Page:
When Amazon announced its intention to acquire top-end American grocery chain Whole Food Markets (WFM) for just $14bn (£10.7bn) last month, the facial expressions of a lot of real estate magnates with a presence in the retail space would have been interesting to see.
Certainly, stock markets noted the deal and the waves Stateside lapped across the Atlantic. Tesco and Booker, which cite Amazon as a reason to justify their engagement, have been a victim of market sentiment that Amazon is going to be a more serious player strategically in the grocery segment, albeit that WFM has only nine stores in the UK and Amazon Pantry/Fresh barely flickers on the radar of British grocery retail.
For the broader real estate market, however, the decision by Amazon to acquire WFM raises a number of quite serious questions. Most fundamentally, Amazon has decided that stores ain’t so bad after all, so its next moves will be watched with particular interest.
Will it continue to expand stores and/or create a new premium online grocer through its network, supplying WFM goods to a whole new and wider online community? Marks & Spencer and Waitrose will be particularly interested in such moves, given that they are key participants in premium mass-market grocery in the UK.
More broadly, will Amazon apply its techno-brains to decentralised fulfilment of goods to a fragmented customer base for multi-temperature products? In addition, what could this mean for UK and European, nay global, grocery retail M&A going forward?
Let’s be clear, investment bankers are going to cite this Amazon acquisition in all of their packs as a reason for activity.
Which brings us back to the British grocery incumbents, which are all multi-channel these days, bar the discounters. We see a supermarket industry displaying much greater managerial talent, particularly at market leader Tesco, and rationality.
No first-mover advantage
Online has been a perceived necessary evil for too long by the major chains with store-based shoppers and shareholders subsidising often richer web-based customers.
It has been a channel where first-mover advantage has been far from apparent, even with, in the case of Tesco, it holding 42% of the internet grocery market in the UK compared with a 28% share overall. Note that online is circa 7% of the UK food market after 20 years’ participation.
Talent and rationality are delivering recovery in like-for-like store sales, also currently helped by inflation, but the key development is a more resilient superstore in the face of the ongoing challenge from limited assortment discounters. Those strengthening like-for-like sales are improving cash densities and group solvency ratios across the board.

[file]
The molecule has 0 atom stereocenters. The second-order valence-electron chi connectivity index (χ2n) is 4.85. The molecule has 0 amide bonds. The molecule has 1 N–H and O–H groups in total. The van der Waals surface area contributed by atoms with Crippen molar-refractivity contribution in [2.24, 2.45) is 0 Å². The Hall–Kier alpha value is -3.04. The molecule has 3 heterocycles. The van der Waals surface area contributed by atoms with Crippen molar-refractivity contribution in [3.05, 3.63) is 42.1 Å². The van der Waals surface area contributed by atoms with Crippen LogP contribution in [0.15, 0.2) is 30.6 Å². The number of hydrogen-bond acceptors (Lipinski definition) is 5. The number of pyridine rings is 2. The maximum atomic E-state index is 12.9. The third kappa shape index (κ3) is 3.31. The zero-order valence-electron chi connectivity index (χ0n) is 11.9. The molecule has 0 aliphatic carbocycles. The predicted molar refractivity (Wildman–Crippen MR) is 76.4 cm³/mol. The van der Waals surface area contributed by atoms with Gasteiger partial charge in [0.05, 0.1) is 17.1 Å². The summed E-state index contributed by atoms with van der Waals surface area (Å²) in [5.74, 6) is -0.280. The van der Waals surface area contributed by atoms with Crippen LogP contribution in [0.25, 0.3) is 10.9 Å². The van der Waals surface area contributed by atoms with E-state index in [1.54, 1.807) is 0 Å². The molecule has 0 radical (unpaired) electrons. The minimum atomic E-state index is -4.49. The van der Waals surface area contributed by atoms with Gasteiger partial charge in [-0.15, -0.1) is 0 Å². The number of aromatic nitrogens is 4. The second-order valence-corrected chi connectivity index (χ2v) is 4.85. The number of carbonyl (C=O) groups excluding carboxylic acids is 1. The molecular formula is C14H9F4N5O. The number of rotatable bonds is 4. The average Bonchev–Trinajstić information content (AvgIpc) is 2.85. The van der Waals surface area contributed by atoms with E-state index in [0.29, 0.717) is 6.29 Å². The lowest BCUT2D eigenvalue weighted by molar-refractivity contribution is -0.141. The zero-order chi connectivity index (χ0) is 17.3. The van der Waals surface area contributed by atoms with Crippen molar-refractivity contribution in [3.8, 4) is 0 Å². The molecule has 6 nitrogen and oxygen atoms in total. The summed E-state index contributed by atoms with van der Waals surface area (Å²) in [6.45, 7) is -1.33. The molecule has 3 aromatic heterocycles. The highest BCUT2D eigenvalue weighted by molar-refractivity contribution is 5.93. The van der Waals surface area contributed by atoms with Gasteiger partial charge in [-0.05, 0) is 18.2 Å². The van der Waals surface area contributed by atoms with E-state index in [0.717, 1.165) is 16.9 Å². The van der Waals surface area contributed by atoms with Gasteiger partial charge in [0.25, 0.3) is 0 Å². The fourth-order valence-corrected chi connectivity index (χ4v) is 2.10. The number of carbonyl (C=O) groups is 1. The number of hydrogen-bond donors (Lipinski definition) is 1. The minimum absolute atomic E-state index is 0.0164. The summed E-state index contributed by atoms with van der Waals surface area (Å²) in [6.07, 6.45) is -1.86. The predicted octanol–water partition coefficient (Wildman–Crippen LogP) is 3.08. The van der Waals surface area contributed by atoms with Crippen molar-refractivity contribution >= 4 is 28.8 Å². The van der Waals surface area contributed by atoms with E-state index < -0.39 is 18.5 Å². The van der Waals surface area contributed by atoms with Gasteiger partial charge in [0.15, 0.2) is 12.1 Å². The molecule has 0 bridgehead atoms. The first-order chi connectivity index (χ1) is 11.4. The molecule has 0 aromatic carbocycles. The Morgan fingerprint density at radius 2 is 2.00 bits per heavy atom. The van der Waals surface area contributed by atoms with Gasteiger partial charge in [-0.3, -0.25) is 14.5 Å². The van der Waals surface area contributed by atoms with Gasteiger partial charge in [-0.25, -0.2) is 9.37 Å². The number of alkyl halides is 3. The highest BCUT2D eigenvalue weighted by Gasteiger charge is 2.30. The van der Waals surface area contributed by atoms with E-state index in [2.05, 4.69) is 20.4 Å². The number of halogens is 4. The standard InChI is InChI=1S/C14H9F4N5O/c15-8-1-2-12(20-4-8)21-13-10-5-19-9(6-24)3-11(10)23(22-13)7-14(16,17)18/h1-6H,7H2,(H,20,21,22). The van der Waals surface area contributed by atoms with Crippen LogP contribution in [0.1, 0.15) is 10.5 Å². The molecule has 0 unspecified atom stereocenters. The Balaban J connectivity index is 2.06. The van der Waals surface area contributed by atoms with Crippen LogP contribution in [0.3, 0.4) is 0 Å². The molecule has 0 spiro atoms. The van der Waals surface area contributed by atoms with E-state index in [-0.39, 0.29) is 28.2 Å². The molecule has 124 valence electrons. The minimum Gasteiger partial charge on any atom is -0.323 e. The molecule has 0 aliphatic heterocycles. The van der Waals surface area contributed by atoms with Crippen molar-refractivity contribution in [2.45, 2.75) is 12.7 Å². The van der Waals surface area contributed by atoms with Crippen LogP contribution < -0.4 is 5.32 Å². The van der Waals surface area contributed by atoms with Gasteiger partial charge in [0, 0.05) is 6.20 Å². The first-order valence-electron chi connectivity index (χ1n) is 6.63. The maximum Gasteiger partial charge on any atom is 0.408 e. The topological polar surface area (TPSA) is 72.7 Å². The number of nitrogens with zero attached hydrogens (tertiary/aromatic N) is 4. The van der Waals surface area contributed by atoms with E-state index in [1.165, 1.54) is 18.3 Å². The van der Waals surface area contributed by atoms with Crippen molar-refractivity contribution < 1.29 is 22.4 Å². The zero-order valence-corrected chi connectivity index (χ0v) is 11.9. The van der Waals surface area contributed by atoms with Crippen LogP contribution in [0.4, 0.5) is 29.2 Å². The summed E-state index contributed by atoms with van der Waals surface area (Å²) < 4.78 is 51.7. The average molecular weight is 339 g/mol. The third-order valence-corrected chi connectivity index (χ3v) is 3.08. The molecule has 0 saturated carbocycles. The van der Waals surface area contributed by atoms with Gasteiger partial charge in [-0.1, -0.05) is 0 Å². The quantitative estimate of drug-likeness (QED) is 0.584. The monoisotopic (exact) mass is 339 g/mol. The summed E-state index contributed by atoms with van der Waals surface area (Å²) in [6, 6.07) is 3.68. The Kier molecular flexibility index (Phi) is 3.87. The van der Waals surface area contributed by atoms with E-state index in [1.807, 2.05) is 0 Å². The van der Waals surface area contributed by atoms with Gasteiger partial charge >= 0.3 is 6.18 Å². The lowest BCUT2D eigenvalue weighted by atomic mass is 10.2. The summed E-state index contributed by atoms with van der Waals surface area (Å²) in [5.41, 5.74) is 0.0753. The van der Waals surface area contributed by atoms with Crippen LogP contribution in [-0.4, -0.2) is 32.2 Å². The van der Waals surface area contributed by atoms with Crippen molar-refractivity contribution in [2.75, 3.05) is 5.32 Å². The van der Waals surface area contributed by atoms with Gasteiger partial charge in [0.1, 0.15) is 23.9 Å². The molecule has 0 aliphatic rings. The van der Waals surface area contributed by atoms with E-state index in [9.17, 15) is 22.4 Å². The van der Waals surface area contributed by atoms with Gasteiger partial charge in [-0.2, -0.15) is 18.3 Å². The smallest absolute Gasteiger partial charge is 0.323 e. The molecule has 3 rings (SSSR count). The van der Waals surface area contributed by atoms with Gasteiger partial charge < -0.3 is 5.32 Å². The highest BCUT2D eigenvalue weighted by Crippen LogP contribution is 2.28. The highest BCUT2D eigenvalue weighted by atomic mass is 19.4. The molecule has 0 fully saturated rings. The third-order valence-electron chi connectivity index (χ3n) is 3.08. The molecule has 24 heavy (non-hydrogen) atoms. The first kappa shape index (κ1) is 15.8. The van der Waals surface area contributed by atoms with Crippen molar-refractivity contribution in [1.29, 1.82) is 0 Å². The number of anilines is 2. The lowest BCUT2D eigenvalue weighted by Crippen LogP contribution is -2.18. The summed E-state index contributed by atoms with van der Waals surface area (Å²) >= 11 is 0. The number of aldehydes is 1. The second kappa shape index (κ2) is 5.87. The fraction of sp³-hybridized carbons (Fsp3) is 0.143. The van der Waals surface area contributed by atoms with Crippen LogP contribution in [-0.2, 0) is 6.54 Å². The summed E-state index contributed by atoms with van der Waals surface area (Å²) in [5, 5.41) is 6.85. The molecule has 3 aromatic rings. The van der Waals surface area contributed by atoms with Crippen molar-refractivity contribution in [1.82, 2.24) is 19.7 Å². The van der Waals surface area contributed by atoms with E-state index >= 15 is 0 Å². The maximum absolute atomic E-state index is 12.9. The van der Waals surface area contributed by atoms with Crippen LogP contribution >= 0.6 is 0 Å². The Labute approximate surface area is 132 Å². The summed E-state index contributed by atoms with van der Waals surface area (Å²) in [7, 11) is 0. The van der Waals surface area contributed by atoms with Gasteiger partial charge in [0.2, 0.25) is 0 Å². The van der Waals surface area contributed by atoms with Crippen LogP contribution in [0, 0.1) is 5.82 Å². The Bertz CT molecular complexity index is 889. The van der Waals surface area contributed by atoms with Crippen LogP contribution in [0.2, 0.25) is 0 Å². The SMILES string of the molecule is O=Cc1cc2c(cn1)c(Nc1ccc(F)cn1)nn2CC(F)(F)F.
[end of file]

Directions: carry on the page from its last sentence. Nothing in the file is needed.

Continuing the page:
As such, the Amazon acquisition of a real-estate-based chain, albeit high end, is corresponding with fundamental self-help that is transforming the financial stability, prospects and therefore asset values of superstores.
The current market situation is a million miles from some of the nonsensical analysis by teenage scribblers in recent years that suggested superstores were the past and liabilities, not assets, to manage. I don’t have the answers to what Amazon is going to do; I do have the capability to suggest that its acquisition of WFM is a threshold moment in the history of grocery and probably food retailing real estate.
Amazon’s WFM acquisition is transforming the prospects and asset values of superstores
It is a moment where the realities of modern life demand a multi-channel approach in the fragmented, decentralised and, to repeat, multi-temperature modern food market. Note that, despite mass adoption of online tools, 93% of Britons still buy their groceries in store and in a decade this figure is likely to be somewhere between 85% and 90%.
Devil in the detail
The devil will be in the detail but I see the multi-channel approach to online alongside superstore - and hypermarket -recovery in the UK. This will lead to firmer cashflows and stronger asset support for Britain’s supermarket groups and those investors in supermarkets and their physical stores.
The situation in non-food, where approaching one in four purchases is now online, is very different in the UK.
Those non-food markets, now starting to include fashion, are also Amazon influenced, but that is for another time.
In an at times crazy world - no more so than the UK with its dysfunctional political economy and dynamic retail segment - since this time last year, in grocery alone, Sainsbury’s has acquired Argos; Tesco is seeking to merge with Booker; Sainsbury’s is, according to reports, engaging with NISA; and Amazon has sought to buy WFM. I wish everyone great summer holidays and a cracking H2.